Fitting more Semaphores
I have 6 Semaphores and 2 Bracket Semaphores to build. I'll fit the 4 Semaphores to Ardglen and the the 2 Bracket Semaphores to both ends of Murrurundi and using them as Starting Signals on the Yard and Loop and the single Semaphores on the what I call the "Main" with Murrurundi Station Platform. I'll replace the existing Colour Lights for the Broadmeadow to Murrurundi Occupancy Detectection section (block), all in the next few months now that I got essentially what I set out to achieve. 

I hope this Blog Entry gets you started in using these great Semaphores from Ray and Shapeways. Any question please don't hesitate to contact me.

This was one of the most rewarding modelling projects I have done on the layout due to fact that after making a start on assembling the Semaphore Signals, they were installed and working on the layout exactly how I wanted them to, all in about 3 weeks. To top it off, operating lighted Semaphores look fantastic.

For an overall operation of this section of the Main North, click on the video below. 

Operating Pangela with a few Operators.
A recent Operating Session after the above set-up was completed, an Operator had just completed a "rear end" bank to Ardglen and was returning the Banker back down to Murrurundi, stopping in the Pangela Loop, two trains from opposite directions arrived at Pangela jamming up Pangela with now where to go. Both trains had left Werris Creek and Murrurundi with a Green Starting Semaphore. This was not how the the signalling was supposed to work.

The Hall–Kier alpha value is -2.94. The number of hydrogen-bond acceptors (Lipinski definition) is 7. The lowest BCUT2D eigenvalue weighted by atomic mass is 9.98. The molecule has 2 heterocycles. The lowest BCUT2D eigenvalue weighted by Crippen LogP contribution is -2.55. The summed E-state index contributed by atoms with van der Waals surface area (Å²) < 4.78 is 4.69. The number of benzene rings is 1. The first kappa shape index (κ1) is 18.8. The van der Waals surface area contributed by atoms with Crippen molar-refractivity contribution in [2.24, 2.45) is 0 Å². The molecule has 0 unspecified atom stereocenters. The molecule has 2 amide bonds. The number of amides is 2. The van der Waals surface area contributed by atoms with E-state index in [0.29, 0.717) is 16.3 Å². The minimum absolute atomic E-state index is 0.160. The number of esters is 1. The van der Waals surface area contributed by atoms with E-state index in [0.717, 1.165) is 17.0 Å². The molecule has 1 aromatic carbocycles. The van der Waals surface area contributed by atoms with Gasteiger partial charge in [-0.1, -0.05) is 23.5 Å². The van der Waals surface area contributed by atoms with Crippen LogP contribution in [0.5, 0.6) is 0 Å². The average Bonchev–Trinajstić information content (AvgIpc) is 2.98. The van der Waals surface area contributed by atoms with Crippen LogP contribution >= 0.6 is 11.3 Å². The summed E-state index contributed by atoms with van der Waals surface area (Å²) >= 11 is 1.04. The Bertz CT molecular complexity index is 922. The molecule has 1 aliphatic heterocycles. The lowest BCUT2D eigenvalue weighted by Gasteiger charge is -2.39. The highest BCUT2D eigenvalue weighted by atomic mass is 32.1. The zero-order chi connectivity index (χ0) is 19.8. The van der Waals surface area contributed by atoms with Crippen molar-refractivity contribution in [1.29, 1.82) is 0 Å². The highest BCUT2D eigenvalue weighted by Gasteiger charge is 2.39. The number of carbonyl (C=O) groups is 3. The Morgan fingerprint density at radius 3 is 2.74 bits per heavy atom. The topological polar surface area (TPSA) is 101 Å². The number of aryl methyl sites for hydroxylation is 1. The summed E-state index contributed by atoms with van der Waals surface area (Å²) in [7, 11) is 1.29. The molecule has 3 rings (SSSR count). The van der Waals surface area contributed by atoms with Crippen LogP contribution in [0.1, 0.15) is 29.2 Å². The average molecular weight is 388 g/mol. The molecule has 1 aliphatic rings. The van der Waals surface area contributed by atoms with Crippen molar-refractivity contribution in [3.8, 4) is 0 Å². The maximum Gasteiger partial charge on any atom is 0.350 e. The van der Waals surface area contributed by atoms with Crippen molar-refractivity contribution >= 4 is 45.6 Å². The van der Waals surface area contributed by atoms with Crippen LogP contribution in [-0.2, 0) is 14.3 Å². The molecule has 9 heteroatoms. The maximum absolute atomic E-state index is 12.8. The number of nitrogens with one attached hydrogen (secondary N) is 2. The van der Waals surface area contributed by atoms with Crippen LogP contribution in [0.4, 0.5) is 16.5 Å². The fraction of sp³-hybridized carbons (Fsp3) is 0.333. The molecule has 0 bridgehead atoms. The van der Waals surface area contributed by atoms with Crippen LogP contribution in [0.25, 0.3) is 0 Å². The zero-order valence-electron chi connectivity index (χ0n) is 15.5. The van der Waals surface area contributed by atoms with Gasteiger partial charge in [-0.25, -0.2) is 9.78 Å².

Looking at how the prototype handles this scenario, they have a Signal Box with an Operator positioning the Lower Quadrant Semaphores with Levers, they use Timetables and Staffs/Bank Keys, where 3 trains/locos could never be at Pangela at the one time

The fix for me: 
1. Delegate a Visitor that's not running trains, to "operate" the Pangela "Box" just like the real thing. This will sort out these non observing Drivers or will it.
2. I want automated operation so I needed to have occupancy detection "inside" Pangela for both the Main and Loop lines. 

I've fixed the above Occupancy issue for Pangela by installing a third BD20. Once a Loco is detected (occupancy) for either the Main or Loop tracks, BOTH Werris Creek UP Starting Semaphores and the Murrurundi DOWN Starting Semaphores show RED while the appropriate Starting Semaphores in Pangela stay at Green. 

Having Semaphores on the layout with their Arms moving, is fantastic, thanks to Ray for his Semaphores and the flexibility of the Octopus III.

I've purchased further Semaphores to install Distant, Home and Starting Semaphores between Broadmeadow and Tamworth including Ardglen where I'll increase the length of the Loop. 

The latest Semaphore additions - 8Mar17.
I've installed 3 Semaphores "inside" Murrurundi, shown below with the Northern Tablelands Express departing, instead of the single Semaphore "outside" as described above and in the video.  A Triple Bracket UP Home Semaphore will be added to the left of the photo.